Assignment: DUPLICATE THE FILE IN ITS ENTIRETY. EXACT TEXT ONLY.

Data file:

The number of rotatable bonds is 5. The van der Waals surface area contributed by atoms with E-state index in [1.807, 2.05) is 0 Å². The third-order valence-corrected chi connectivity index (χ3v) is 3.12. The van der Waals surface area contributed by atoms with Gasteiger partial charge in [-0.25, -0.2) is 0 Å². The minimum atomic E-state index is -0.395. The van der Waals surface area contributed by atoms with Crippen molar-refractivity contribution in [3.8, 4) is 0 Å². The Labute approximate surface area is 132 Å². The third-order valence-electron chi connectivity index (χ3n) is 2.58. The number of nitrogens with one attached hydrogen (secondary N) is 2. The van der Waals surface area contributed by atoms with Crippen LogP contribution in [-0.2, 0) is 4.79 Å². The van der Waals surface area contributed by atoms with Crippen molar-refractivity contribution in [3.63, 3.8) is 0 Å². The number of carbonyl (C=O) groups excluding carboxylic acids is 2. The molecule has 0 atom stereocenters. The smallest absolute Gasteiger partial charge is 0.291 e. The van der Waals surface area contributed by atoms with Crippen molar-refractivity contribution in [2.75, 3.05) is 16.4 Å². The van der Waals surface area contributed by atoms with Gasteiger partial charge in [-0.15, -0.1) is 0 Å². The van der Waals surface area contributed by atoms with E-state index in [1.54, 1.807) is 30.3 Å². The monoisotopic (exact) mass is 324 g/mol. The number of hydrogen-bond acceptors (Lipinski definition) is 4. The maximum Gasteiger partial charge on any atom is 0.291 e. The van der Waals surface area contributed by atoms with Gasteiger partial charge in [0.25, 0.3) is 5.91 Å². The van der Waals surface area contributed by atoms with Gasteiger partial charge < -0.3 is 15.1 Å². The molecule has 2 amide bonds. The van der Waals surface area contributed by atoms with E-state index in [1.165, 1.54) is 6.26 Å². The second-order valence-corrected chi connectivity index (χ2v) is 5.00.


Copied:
The number of rotatable bonds is 5. The van der Waals surface area contributed by atoms with E-state index in [1.807, 2.05) is 0 Å². The third-order valence-corrected chi connectivity index (χ3v) is 3.12. The van der Waals surface area contributed by atoms with Gasteiger partial charge in [-0.25, -0.2) is 0 Å². The minimum atomic E-state index is -0.395. The van der Waals surface area contributed by atoms with Crippen molar-refractivity contribution in [3.8, 4) is 0 Å². The Labute approximate surface area is 132 Å². The third-order valence-electron chi connectivity index (χ3n) is 2.58. The number of nitrogens with one attached hydrogen (secondary N) is 2. The van der Waals surface area contributed by atoms with Crippen LogP contribution in [-0.2, 0) is 4.79 Å². The van der Waals surface area contributed by atoms with Crippen molar-refractivity contribution in [3.63, 3.8) is 0 Å². The number of carbonyl (C=O) groups excluding carboxylic acids is 2. The molecule has 0 atom stereocenters. The smallest absolute Gasteiger partial charge is 0.291 e. The van der Waals surface area contributed by atoms with Crippen molar-refractivity contribution in [2.75, 3.05) is 16.4 Å². The van der Waals surface area contributed by atoms with Gasteiger partial charge in [-0.15, -0.1) is 0 Å². The van der Waals surface area contributed by atoms with E-state index in [1.54, 1.807) is 30.3 Å². The monoisotopic (exact) mass is 324 g/mol. The number of hydrogen-bond acceptors (Lipinski definition) is 4. The maximum Gasteiger partial charge on any atom is 0.291 e. The van der Waals surface area contributed by atoms with Gasteiger partial charge in [0.25, 0.3) is 5.91 Å². The van der Waals surface area contributed by atoms with Gasteiger partial charge < -0.3 is 15.1 Å². The molecule has 2 amide bonds. The van der Waals surface area contributed by atoms with E-state index in [1.165, 1.54) is 6.26 Å². The second-order valence-corrected chi connectivity index (χ2v) is 5.00.